Intuitively, the fewer financial members a Club has, the harder it becomes to maintain its facilities. With nearly a half of New Zealand Clubs surveyed reporting that they “own their own home” (compared to 19% in England), the costs of maintenance and operations is likely to be an increasing financial burden over time, should membership revenues remain static or fall. In many cases, facilities have the potential to become multi-purpose, with many Clubs looking to diversify their income by renting their buildings for other community (or commercial) purposes.

Parliament has the key role in determining how top-down funding for community sport is allocated, with specific merit-based consideration required (in the opinion of this writer) to acknowledge the social benefits and mental well-being created from the existence of financially healthy Community Sport Clubs.

“Oval Hoops” Offers A New Community Sport Connection ...

The Association is a partner in a new pilot initiative in co-ordination with Wellington Rugby and Wellington Basketball. Known as "Oval Hoops", the initiative is to provide youth in the Stokes Valley area with access to two complementary sports, Rugby Union and Basketball, in their local community. While Rugby Union has infrastructure available in Stokes Valley for youth, Basketball does not. This initiative will leverage the Rugby Club's facilities, to provide basketball alongside rippa-rugby to local tamariki.

The Association believes that this type of cross-code collaboration, using existing community infrastructure in an evolutionary way, is potentially a great way to re-energise youth sport within local communities. If successful, the Association can see this type of initiative being important in involving local communities in positive sporting activity in a new way, reinforcing the unique identity and character of those that live there.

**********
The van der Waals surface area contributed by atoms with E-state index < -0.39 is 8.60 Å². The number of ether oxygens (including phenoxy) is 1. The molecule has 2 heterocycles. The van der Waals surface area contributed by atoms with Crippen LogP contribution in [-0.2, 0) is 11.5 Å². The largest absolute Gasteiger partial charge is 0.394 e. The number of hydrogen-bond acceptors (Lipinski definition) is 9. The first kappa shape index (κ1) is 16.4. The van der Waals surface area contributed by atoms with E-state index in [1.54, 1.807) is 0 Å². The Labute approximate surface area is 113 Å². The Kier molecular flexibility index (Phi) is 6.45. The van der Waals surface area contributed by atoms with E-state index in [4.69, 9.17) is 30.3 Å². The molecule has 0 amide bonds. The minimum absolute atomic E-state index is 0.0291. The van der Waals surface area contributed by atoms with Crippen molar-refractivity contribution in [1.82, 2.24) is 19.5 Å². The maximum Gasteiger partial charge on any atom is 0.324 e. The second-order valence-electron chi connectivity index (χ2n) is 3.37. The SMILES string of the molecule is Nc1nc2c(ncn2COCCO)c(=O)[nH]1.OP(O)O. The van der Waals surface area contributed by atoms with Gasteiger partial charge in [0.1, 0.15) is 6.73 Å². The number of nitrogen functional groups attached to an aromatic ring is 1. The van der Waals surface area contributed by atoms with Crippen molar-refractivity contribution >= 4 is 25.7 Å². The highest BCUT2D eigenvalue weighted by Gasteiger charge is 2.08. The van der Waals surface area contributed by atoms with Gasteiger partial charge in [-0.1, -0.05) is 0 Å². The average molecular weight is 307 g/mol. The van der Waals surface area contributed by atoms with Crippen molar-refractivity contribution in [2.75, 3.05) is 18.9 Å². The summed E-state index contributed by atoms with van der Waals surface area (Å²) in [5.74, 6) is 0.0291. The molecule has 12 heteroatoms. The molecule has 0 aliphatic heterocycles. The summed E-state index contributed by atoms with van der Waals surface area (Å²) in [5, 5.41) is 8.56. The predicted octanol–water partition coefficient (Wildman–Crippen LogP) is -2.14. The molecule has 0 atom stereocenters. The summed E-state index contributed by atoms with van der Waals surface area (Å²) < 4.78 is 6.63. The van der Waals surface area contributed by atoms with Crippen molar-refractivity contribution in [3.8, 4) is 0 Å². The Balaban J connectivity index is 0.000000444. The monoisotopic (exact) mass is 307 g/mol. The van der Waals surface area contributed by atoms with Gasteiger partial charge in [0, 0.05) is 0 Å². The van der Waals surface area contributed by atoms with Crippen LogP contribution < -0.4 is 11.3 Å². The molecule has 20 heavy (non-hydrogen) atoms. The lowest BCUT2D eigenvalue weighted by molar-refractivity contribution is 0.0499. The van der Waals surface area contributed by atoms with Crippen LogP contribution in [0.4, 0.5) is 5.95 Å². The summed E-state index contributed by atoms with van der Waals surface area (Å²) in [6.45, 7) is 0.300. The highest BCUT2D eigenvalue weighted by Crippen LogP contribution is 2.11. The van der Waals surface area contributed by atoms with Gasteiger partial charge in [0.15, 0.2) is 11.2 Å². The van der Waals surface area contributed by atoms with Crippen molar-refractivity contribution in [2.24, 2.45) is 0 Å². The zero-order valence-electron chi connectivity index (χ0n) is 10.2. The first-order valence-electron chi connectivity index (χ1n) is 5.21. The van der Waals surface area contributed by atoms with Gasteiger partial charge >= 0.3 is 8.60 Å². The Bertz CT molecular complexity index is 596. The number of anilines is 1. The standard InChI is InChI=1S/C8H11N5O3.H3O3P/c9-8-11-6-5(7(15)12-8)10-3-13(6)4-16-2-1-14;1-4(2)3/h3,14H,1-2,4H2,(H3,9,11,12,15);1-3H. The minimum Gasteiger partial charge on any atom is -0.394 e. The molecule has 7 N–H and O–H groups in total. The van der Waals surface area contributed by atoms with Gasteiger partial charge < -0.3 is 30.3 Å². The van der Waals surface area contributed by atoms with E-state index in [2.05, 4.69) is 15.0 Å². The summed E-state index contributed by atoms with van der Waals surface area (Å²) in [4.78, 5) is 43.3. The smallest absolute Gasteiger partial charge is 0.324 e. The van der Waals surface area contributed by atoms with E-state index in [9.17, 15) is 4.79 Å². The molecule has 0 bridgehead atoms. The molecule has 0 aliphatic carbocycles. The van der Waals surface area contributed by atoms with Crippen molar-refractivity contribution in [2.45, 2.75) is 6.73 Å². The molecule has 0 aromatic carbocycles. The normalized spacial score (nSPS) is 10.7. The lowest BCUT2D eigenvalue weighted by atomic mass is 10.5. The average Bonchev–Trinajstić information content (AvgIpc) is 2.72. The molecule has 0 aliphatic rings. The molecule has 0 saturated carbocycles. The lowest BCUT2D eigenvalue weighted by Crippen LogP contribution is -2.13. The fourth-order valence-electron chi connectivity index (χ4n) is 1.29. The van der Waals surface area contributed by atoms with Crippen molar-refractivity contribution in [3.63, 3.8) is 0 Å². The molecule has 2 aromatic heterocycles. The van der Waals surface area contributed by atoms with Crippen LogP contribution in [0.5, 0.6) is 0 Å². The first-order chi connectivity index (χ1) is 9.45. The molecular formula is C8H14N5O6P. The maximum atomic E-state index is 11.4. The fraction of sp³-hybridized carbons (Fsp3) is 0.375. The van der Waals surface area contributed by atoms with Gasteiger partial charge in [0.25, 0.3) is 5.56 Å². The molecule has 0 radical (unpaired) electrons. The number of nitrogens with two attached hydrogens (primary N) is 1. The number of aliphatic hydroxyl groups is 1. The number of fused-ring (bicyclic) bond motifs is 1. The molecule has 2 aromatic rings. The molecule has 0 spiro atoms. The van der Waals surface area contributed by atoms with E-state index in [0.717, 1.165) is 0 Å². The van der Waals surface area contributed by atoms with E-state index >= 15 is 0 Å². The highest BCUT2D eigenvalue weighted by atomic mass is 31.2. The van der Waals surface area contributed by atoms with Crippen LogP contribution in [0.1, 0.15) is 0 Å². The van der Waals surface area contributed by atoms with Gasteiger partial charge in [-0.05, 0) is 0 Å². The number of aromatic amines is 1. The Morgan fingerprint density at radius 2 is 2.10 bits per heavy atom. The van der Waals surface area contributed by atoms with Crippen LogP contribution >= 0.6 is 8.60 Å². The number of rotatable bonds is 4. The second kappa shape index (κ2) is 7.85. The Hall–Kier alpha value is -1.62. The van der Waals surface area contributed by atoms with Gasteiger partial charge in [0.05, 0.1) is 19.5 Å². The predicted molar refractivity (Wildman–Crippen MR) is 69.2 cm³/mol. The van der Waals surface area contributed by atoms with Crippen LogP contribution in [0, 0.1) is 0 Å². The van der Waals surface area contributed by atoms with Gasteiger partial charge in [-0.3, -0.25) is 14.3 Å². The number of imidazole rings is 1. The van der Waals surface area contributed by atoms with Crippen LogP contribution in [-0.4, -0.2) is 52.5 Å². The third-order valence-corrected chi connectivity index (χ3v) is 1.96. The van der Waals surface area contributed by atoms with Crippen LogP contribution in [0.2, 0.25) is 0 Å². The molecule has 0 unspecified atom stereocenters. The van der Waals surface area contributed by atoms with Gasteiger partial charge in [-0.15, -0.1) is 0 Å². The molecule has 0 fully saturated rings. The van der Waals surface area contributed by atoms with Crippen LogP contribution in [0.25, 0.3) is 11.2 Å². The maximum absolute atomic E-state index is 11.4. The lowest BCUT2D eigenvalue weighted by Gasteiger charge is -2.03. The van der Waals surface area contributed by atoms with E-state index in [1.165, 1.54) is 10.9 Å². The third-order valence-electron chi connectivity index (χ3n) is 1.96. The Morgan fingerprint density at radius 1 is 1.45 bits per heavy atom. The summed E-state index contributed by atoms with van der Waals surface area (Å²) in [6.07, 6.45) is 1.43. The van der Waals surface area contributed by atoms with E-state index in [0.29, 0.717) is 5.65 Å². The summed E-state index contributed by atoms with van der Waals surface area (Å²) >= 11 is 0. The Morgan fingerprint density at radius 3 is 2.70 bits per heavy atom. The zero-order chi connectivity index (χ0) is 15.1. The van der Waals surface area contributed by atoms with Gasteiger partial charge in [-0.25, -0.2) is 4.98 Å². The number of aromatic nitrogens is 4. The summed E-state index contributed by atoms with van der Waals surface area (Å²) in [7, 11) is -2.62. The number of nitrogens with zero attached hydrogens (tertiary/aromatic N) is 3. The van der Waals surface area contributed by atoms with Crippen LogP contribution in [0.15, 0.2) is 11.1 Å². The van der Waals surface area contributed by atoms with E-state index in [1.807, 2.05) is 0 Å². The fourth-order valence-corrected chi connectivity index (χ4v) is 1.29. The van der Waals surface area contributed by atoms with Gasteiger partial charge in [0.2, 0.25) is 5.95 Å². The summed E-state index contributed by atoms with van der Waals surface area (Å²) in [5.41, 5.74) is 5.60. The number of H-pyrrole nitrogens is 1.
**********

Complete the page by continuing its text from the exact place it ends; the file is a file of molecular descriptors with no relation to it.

2020 National Sport Club Seminar Updates ...

Seminars on the results of the "2019 National Sport Club Survey" will continue in early March, with events planned for Dunedin, Christchurch, Tauranga and Hamilton. Dates and venues will be confirmed early in the New Year, with the first week of March the likely period in which the seminars will be held. Further details will be provided in January.

From The Archives ...



"Dr R. Katz, who has been on a world tour and has spent a good deal of time in New Zealand, supplies some interesting impressions to German newspapers.

"The Antipodes,” says Dr Katz, "are more modern than we are, and on that account, more fond of sport. The sacred tree of European “tradition” does not throw its shadow across 111,000 miles of sea to young, sparsely-settled New Zealand. Here there are no social classes to monopolise single branches of sport, as sometimes in Germany or in England … from riding, sailing, motoring, rowing, down to football in an industrial suburb. Quite the reverse. The golf clubs are quite democratic. A millionaire does not feel any sort of degradation if he happens to have a tram driver as an opponent."

(Arthur D Duncan, N Z Amateur Golf Champion of 1926, "10-time champion" since 1899)

"German sports organisations might learn many things from those of New Zealand. Especially might they learn to cultivate this sporting spirit, this democratic equalisation of all branches of sport. Of yet greater value would be a visit to New Zealand by our city and municipal administrators. They would be astonished to see how closely the town councils of the present co-operate with the different sport clubs and they would see for themselves that the New Zealand clubs in consequence of such co-operation have lifted themselves of the material cares from which ours are suffering."

(Kilbirnie Park in Wellington in 1926, one of Wellington City’s most popular recreation reserves)

"And, finally, if also here political parties like to make war on one another, they can still find themselves able to work effectively together when the promotion of sport is the subject of debate. I believe that this is the true way to deal with the question of our own race - to breed a vigorous and a happy people.”

The Final Word ...

"Get up from the couch and the computer, and play something active!" 

(Peter Snell, Olympian : 1938 - 2019 : "Requiescat in Pace")

© New Zealand Amateur Sport Association Inc. (2669211), 2017

Registered Office, Level 1, 57 Willis Street, Wellington, 6011

P O Box 582, Wellington, 6140